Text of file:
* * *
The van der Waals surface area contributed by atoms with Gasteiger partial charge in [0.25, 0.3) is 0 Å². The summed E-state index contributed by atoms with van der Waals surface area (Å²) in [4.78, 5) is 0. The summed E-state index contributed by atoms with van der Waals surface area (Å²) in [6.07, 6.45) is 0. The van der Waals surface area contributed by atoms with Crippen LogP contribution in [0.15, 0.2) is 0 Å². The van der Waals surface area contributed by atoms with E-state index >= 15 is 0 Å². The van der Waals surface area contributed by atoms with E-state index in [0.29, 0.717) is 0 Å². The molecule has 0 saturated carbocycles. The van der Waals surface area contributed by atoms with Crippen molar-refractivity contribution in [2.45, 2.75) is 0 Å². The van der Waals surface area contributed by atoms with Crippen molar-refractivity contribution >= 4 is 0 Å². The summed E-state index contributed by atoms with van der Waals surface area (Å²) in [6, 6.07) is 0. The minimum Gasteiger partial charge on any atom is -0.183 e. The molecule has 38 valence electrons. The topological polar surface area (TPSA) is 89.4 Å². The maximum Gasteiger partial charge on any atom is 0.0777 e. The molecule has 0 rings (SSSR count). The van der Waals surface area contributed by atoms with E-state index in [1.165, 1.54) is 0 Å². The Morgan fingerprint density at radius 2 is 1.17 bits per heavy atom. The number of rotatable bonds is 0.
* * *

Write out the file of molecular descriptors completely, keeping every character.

The van der Waals surface area contributed by atoms with Gasteiger partial charge in [0.25, 0.3) is 0 Å². The summed E-state index contributed by atoms with van der Waals surface area (Å²) in [4.78, 5) is 0. The summed E-state index contributed by atoms with van der Waals surface area (Å²) in [6.07, 6.45) is 0. The van der Waals surface area contributed by atoms with Crippen LogP contribution in [0.15, 0.2) is 0 Å². The van der Waals surface area contributed by atoms with E-state index >= 15 is 0 Å². The van der Waals surface area contributed by atoms with E-state index in [0.29, 0.717) is 0 Å². The molecule has 0 saturated carbocycles. The van der Waals surface area contributed by atoms with Crippen molar-refractivity contribution in [2.45, 2.75) is 0 Å². The van der Waals surface area contributed by atoms with Crippen molar-refractivity contribution >= 4 is 0 Å². The summed E-state index contributed by atoms with van der Waals surface area (Å²) in [6, 6.07) is 0. The minimum Gasteiger partial charge on any atom is -0.183 e. The molecule has 38 valence electrons. The topological polar surface area (TPSA) is 89.4 Å². The maximum Gasteiger partial charge on any atom is 0.0777 e. The molecule has 0 rings (SSSR count). The van der Waals surface area contributed by atoms with E-state index in [1.165, 1.54) is 0 Å². The Morgan fingerprint density at radius 2 is 1.17 bits per heavy atom. The number of rotatable bonds is 0.